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IDEA Complaint Decision 20-054

On September 4, 2020 (letter dated August 30, 2020), the Department of Public Instruction (department) received a complaint under state and federal special education law from XXXXX (complainant) against XXXXX (district). The issue identified is whether the district, beginning September 4, 2019, properly developed the individualized education program (IEP) of a student with a disability.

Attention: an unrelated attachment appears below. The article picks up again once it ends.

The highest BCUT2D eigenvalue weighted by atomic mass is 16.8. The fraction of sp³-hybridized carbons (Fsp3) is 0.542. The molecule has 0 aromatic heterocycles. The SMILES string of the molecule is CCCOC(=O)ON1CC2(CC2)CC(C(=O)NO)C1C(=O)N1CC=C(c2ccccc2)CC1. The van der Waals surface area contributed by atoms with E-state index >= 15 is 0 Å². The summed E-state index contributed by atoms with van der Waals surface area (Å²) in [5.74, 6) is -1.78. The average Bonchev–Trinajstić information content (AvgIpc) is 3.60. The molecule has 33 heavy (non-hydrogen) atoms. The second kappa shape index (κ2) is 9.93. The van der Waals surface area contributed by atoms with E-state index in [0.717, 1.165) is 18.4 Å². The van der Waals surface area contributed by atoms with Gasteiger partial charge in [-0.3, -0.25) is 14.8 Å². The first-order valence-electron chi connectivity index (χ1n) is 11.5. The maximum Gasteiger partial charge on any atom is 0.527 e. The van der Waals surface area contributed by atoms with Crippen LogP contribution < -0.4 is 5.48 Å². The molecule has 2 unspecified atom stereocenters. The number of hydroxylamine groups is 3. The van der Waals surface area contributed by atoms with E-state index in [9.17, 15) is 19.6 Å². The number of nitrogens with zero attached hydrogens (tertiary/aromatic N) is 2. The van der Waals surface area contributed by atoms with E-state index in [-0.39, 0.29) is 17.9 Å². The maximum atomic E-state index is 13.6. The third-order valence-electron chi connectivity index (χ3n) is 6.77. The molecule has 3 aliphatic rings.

School districts must provide each student with a disability a free appropriate public education (FAPE) in the least restrictive environment. School districts meet the obligation to provide FAPE to a student with a disability, in part, by providing the special education services specified in the student’s IEP. Each student’s IEP must include a statement of special education, related services, supplementary aids and services, and program modifications or supports for school staff to be provided based on each student’s unique needs. In developing the student’s IEP, the IEP team must consider the concerns of the student’s parents for enhancing the education of their child. (34 CFR § 300.320; Wis. Stat. § 115.787 [3][a]). When developing the IEP for a student with a disability, the IEP team must work toward consensus, but the district has the ultimate responsibility to ensure that the IEP includes the services the student needs in order to provide FAPE. Districts must provide parents prior written notice any time the district proposes or refuses to initiate or change the identification, evaluation, or educational placement of the student or the provision of FAPE to the student. The prior written notice must contain the following required components: a description of the action proposed or refused by the district; an explanation of why the district proposes or refuses to take the action; a description of each evaluation procedure, assessment, record, or report the district used as a basis for the proposed or refused action; a statement that the procedural safeguards under federal and state special education law are available to parents and if necessary, where a statement describing those safeguards may be obtained; sources for parents to contact to obtain assistance in understanding procedural safeguards; a description of other options that the IEP team considered and the reasons why those options were rejected; and a description of other factors that are relevant to the district's proposal or refusal. (34 C.F.R. §§ 300.324 and 300.503).